Former San Diego mayor Kevin Faulconer is running ads attacking “Newsom’s Failed Leadership.” The problem is that most of the issues cited are major concerns for Republicans, but not so much for Democrats or even independents.
One Faulconer ad attacks the school closures, but they’ll be open in August for the new school year. And he blasts the state’s business and tax climate, even as Newsom is promising to spread around a budget surplus of $76 billion, at least according to his creative accounting.
In his ads, former representative Doug Ose is stressing that because of Newsom, the state is “chaotic” and “screwed up.” He said, “I’m just not going to stand aside and let it get worse.”
The problem with all these ads is they put the cart before the horse. The horse is first recalling Newsom.
In 2003, Schwarzenegger depended on his star power to both give people a reason to dump Davis and to put the actor in the governor’s chair.
This time around, no potential candidate has anywhere near his charisma and name recognition. In 2003, Schwarzenegger was coming off the smashing success of “Terminator 3: Rise of the Machines.” Released on June 30 in Los Angeles, it went on to earn $433 million at the box office.
It was impossible for Davis to terminate the Terminator.
Today Newsom is pushing his own new ads.
The recall campaign is called Stop the Republican Recall. And the ads it’s putting up alternate between touting how great the economy is doing under the inspired leadership of one Gov. Gavin Newsom—and attacking Republicans for foisting the recall on the people of California.
An ad called “Election Rejection” attacks Republicans for “voter suppression” while also “abusing the process to recall Gov. Newsom.”
It quotes Jeff Bezos’ Washington Post, which charged that “Republicans are undermining democracy.”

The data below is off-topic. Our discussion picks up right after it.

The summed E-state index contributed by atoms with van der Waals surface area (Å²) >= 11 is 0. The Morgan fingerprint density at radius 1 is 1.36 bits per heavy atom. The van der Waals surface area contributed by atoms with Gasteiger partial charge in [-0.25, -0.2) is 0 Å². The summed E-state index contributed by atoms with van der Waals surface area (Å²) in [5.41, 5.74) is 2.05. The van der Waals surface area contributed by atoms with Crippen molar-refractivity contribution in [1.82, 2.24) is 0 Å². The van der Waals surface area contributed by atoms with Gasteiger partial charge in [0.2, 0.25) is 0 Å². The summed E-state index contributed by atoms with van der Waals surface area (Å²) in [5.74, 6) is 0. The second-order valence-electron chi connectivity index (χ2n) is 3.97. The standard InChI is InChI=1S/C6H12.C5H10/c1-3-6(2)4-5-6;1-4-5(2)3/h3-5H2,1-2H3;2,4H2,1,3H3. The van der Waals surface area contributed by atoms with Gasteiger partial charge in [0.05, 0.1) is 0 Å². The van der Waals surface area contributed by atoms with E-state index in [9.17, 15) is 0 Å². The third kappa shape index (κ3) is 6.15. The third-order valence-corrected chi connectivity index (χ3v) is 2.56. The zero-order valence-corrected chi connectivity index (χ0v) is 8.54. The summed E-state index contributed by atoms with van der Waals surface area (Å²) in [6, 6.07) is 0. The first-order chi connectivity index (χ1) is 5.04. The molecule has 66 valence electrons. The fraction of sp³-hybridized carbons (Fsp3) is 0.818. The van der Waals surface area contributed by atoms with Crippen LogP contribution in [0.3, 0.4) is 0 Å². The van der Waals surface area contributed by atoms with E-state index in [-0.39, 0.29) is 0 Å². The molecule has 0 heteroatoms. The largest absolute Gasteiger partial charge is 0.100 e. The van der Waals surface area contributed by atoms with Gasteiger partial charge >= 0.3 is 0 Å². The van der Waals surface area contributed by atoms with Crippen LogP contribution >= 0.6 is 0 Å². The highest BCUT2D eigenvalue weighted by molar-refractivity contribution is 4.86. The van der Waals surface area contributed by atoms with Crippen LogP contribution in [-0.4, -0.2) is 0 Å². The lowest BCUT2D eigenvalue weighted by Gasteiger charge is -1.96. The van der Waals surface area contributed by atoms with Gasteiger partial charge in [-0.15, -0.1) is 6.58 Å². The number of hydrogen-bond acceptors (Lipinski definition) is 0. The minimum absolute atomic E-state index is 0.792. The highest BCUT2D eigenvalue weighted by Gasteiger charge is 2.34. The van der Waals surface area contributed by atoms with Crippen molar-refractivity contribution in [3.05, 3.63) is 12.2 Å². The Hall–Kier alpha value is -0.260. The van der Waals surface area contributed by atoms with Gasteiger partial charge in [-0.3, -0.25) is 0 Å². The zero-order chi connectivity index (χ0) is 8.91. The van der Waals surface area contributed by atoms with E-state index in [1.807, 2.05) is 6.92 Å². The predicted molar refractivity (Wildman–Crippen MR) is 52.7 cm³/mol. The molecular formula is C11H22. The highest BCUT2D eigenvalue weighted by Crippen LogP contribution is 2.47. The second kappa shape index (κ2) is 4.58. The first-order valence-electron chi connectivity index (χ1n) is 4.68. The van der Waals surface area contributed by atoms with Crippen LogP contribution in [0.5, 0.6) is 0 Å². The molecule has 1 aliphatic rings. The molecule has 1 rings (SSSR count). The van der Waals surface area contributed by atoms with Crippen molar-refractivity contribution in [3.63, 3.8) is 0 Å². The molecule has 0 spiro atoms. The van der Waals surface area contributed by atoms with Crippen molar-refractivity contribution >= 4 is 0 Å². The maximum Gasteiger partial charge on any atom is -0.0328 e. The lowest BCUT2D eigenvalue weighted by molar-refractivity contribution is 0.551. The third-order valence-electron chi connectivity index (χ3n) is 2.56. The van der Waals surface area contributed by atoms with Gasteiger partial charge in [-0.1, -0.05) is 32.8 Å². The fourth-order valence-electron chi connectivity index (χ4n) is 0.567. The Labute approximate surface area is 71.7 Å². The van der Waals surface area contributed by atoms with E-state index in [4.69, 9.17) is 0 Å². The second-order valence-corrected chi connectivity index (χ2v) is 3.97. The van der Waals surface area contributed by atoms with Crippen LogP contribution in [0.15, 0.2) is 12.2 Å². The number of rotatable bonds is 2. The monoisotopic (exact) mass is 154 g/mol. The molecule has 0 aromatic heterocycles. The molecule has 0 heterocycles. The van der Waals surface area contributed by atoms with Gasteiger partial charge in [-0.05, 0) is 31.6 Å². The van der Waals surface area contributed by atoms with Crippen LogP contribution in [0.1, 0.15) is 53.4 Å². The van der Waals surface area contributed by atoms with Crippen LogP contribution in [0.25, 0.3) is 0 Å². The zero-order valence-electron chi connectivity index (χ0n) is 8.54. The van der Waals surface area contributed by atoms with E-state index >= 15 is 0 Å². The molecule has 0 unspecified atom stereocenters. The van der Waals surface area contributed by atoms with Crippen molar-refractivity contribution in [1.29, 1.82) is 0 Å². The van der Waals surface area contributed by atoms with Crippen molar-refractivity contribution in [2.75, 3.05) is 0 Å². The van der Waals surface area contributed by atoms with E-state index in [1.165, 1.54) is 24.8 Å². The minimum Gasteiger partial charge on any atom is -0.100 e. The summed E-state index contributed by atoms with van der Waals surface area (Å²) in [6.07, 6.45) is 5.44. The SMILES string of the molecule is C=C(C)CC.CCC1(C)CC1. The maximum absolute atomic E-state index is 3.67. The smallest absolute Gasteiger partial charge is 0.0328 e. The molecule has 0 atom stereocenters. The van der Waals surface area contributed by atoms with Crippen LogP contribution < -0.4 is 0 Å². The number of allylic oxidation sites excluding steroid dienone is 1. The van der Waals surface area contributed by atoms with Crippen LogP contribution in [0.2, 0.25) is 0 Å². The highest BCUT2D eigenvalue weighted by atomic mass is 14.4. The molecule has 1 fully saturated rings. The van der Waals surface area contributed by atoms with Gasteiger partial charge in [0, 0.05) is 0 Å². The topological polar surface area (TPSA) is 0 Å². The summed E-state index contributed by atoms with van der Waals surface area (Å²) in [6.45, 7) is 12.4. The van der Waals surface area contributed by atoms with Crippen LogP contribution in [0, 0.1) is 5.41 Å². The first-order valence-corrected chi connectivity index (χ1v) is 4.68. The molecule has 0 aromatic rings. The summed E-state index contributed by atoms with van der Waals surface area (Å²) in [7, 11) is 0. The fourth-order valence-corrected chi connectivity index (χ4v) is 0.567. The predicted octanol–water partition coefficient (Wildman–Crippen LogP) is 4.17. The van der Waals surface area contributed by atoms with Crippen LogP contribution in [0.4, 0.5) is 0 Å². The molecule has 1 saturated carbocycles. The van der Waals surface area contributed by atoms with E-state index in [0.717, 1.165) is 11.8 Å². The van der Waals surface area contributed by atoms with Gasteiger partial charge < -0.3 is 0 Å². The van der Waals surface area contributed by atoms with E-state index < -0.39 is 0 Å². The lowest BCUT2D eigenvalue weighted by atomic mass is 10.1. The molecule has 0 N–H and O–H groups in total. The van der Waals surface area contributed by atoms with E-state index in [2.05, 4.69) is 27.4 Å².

How can a recall, the very definition of direct, participatory democracy, be “undermining democracy”?
Didn’t Hiram Johnson and other progressive reformers in 1911 institute recalls precisely to restore democracy after it had been corrupted by the oligarchs of the day? Never mind.
Republican registration currently clocks at just 24 percent statewide.
Latest Polls Back Newsom
The May 25 Public Policy Institute of California poll pegged recall support among registered voters at 40 percent, with 53 percent opposed and three percent unsure. Republicans back it with 78 percent, to 47 percent for independents, and just 11 percent for Democrats.
With the election expected to be called for November, it’s still more than four months before the voters get their say.
Anything could happen.
But unless the situation in the state dramatically turns for the worse, it’s going to be tough to dislodge Newsom.
Then next year, the process begins again with the state primary set for June 7 and the general for Nov. 8.
The Davis recall came less than a year after his reelection in 2002, meaning his replacement enjoyed more than three years in office. Newsom recall proponents might have been better to wait until 2023, by which time the state economy might also be going sour.
But it’s too late to make that course correction.
John Seiler is a veteran California opinion writer. He has written editorials for The Orange County Register for almost 30 years. He is a U.S. Army veteran and former press secretary to California State Sen. John Moorlach. He blogs at email@example.com
Views expressed in this article are the opinions of the author and do not necessarily reflect the views of The Epoch Times.